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Massive Crowds of Asian Americans Across the Country March in Support of #BlackLivesMatter

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    In solidarity with Black Lives Matter (BLM), multiple Asian American celebrities took to the streets and the internet over the weekend to condemn the death of George Floyd, denounce police brutality and call for the long-overdue racial equality in the U.S.

    Numerous Asian American personalities have voiced support in the movement since it returned to public consciousness after Floyd’s death, which is currently being tried as second-degree murder and second-degree manslaughter.


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    #blackouttuesday #justiceforgeorgefloyd

    A post shared by AWKWAFINA (@awkwafina) on

    Last weekend, more celebrities used their platforms to express understanding of the historic plight of African Americans by joining public demonstrations and mobilizing support on social media.

    Check them out:

    Daniel Dae Kim

    Actor Daniel Dae Kim was reportedly protesting with a Racism is Contagious sign in Hawaii.

    Lisa Ling

    Journalist Lisa Ling took a video from one protest she attended saying she’s been moved to tears by the efforts of those fighting racism.

    Harry Shum Jr., Roy Choi and Bobby Hundreds

    Chinese American actor Shum, Korean American chef Choi and Korean American author Hundreds joined a BLM protest in downtown Los Angeles on Friday.


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    Asian-Americans and Pacific Islanders for Black Lives Matter today in downtown Los Angeles. Comrades @harryshumjr & @chefroychoi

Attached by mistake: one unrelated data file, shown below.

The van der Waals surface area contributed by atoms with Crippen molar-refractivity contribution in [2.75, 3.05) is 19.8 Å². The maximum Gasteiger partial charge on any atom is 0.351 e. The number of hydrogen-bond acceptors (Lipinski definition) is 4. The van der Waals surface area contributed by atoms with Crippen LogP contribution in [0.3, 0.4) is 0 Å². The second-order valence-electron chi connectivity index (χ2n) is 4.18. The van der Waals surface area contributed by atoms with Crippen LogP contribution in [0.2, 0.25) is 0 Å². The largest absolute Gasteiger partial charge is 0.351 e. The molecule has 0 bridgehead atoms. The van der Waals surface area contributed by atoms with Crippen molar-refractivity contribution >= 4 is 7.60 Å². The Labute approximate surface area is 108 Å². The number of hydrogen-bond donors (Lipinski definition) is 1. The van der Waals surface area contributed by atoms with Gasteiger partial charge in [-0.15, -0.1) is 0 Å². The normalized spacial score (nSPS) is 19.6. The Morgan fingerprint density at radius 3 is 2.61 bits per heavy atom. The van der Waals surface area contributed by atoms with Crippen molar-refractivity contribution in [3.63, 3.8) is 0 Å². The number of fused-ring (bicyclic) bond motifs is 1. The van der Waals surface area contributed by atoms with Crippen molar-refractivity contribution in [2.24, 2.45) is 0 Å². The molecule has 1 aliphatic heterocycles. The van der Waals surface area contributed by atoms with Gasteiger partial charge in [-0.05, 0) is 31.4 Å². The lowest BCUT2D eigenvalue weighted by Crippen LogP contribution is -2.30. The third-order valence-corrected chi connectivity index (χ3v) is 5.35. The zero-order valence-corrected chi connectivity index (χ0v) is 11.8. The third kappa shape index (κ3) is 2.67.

A post shared by Bobby Hundreds (@bobbyhundreds) on


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    Today’s @latimes. “Despite damage, L.A. Streetwear stores support Floyd protests.” Link in bio.

    A post shared by Bobby Hundreds (@bobbyhundreds) on

    Vanessa Hudgens

    Filipino American actor Vanessa Hudgens joined a BLM protest in LA on Sunday.


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    A post shared by 🔮Vanessa Hudgens🔮 (@vanessahudgens) on


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    LA. Today we marched, chanted and made history. United we stand. ✊🏻✊🏼✊🏽✊🏾✊🏿 vid: @yakooza

    A post shared by 🔮Vanessa Hudgens🔮 (@vanessahudgens) on

    Joe Jitsukawa

    Japanese American comedian and entrepreneur Joe Jitsukawa also joined the BLM protest in LA on Friday. In an Instagram post, he argued why Asians should support Black Lives despite the fact that some African Americans are responsible for hate crimes against the Asian American community during the height of the COVID-19 crisis.

    “I’ve seen some resistance from some Asians. ‘Why should we help them when they attacked us for corona racism?’ Remember if you don’t like racism then that reasoning is what keeps racism alive. We all have bullies and criminals in each of our communities,” Jitsukawa wrote.